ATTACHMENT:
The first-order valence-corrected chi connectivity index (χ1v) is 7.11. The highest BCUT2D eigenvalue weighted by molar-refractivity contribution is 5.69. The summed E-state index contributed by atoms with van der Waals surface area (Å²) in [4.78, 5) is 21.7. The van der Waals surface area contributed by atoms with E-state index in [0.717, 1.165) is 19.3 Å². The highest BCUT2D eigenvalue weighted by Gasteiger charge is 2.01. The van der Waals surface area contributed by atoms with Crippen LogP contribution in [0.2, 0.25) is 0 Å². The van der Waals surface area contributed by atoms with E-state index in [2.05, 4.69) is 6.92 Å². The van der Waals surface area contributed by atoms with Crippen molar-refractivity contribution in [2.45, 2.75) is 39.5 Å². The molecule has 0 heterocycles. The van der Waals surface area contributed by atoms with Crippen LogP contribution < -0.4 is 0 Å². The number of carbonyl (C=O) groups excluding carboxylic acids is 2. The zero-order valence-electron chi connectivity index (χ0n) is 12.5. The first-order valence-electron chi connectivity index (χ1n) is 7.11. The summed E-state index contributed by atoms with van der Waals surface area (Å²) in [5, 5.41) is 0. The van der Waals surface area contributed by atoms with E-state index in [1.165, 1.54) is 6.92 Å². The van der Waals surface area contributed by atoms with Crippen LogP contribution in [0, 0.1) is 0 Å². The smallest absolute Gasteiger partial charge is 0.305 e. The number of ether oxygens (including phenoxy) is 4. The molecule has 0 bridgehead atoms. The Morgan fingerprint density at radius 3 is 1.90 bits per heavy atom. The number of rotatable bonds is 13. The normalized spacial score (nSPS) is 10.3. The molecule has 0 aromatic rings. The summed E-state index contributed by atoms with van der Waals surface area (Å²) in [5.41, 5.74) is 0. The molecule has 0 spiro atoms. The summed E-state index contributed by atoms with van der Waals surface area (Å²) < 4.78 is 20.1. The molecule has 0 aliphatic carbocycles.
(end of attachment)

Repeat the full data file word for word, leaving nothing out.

The first-order valence-corrected chi connectivity index (χ1v) is 7.11. The highest BCUT2D eigenvalue weighted by molar-refractivity contribution is 5.69. The summed E-state index contributed by atoms with van der Waals surface area (Å²) in [4.78, 5) is 21.7. The van der Waals surface area contributed by atoms with E-state index in [0.717, 1.165) is 19.3 Å². The highest BCUT2D eigenvalue weighted by Gasteiger charge is 2.01. The van der Waals surface area contributed by atoms with Crippen LogP contribution in [0.2, 0.25) is 0 Å². The van der Waals surface area contributed by atoms with E-state index in [2.05, 4.69) is 6.92 Å². The van der Waals surface area contributed by atoms with Crippen molar-refractivity contribution in [2.45, 2.75) is 39.5 Å². The molecule has 0 heterocycles. The van der Waals surface area contributed by atoms with Crippen LogP contribution < -0.4 is 0 Å². The number of carbonyl (C=O) groups excluding carboxylic acids is 2. The zero-order valence-electron chi connectivity index (χ0n) is 12.5. The first-order valence-electron chi connectivity index (χ1n) is 7.11. The summed E-state index contributed by atoms with van der Waals surface area (Å²) in [5, 5.41) is 0. The van der Waals surface area contributed by atoms with E-state index in [1.165, 1.54) is 6.92 Å². The van der Waals surface area contributed by atoms with Crippen LogP contribution in [0, 0.1) is 0 Å². The smallest absolute Gasteiger partial charge is 0.305 e. The number of ether oxygens (including phenoxy) is 4. The molecule has 0 bridgehead atoms. The Morgan fingerprint density at radius 3 is 1.90 bits per heavy atom. The number of rotatable bonds is 13. The normalized spacial score (nSPS) is 10.3. The molecule has 0 aromatic rings. The summed E-state index contributed by atoms with van der Waals surface area (Å²) in [5.41, 5.74) is 0. The molecule has 0 spiro atoms. The summed E-state index contributed by atoms with van der Waals surface area (Å²) < 4.78 is 20.1. The molecule has 0 aliphatic carbocycles.